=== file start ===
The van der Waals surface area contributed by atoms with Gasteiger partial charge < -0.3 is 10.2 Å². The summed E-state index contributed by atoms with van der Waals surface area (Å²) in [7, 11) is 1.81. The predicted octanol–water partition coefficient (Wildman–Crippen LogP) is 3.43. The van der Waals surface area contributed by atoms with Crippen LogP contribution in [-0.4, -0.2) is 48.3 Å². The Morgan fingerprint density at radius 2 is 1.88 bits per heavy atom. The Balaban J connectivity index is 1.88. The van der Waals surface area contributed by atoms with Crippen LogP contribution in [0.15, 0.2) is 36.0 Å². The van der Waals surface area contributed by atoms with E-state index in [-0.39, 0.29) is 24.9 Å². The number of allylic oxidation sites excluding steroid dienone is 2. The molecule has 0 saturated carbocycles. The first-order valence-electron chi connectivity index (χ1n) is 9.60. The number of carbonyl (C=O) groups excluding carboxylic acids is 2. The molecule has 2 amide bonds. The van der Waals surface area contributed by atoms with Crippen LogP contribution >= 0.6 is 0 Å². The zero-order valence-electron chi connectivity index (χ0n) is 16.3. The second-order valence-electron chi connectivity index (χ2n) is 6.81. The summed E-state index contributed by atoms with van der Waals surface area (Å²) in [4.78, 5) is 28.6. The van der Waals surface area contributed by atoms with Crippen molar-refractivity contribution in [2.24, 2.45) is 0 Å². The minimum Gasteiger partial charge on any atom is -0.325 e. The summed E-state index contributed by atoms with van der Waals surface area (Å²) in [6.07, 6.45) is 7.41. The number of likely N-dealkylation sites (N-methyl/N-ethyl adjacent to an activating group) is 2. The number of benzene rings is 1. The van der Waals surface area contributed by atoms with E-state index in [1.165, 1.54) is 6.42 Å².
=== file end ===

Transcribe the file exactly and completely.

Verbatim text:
The van der Waals surface area contributed by atoms with Gasteiger partial charge < -0.3 is 10.2 Å². The summed E-state index contributed by atoms with van der Waals surface area (Å²) in [7, 11) is 1.81. The predicted octanol–water partition coefficient (Wildman–Crippen LogP) is 3.43. The van der Waals surface area contributed by atoms with Crippen LogP contribution in [-0.4, -0.2) is 48.3 Å². The Morgan fingerprint density at radius 2 is 1.88 bits per heavy atom. The Balaban J connectivity index is 1.88. The van der Waals surface area contributed by atoms with Crippen LogP contribution in [0.15, 0.2) is 36.0 Å². The van der Waals surface area contributed by atoms with E-state index in [-0.39, 0.29) is 24.9 Å². The number of allylic oxidation sites excluding steroid dienone is 2. The molecule has 0 saturated carbocycles. The first-order valence-electron chi connectivity index (χ1n) is 9.60. The number of carbonyl (C=O) groups excluding carboxylic acids is 2. The molecule has 2 amide bonds. The van der Waals surface area contributed by atoms with Crippen LogP contribution >= 0.6 is 0 Å². The zero-order valence-electron chi connectivity index (χ0n) is 16.3. The second-order valence-electron chi connectivity index (χ2n) is 6.81. The summed E-state index contributed by atoms with van der Waals surface area (Å²) in [4.78, 5) is 28.6. The van der Waals surface area contributed by atoms with Crippen molar-refractivity contribution in [2.24, 2.45) is 0 Å². The minimum Gasteiger partial charge on any atom is -0.325 e. The summed E-state index contributed by atoms with van der Waals surface area (Å²) in [6.07, 6.45) is 7.41. The number of likely N-dealkylation sites (N-methyl/N-ethyl adjacent to an activating group) is 2. The number of benzene rings is 1. The van der Waals surface area contributed by atoms with E-state index in [1.165, 1.54) is 6.42 Å².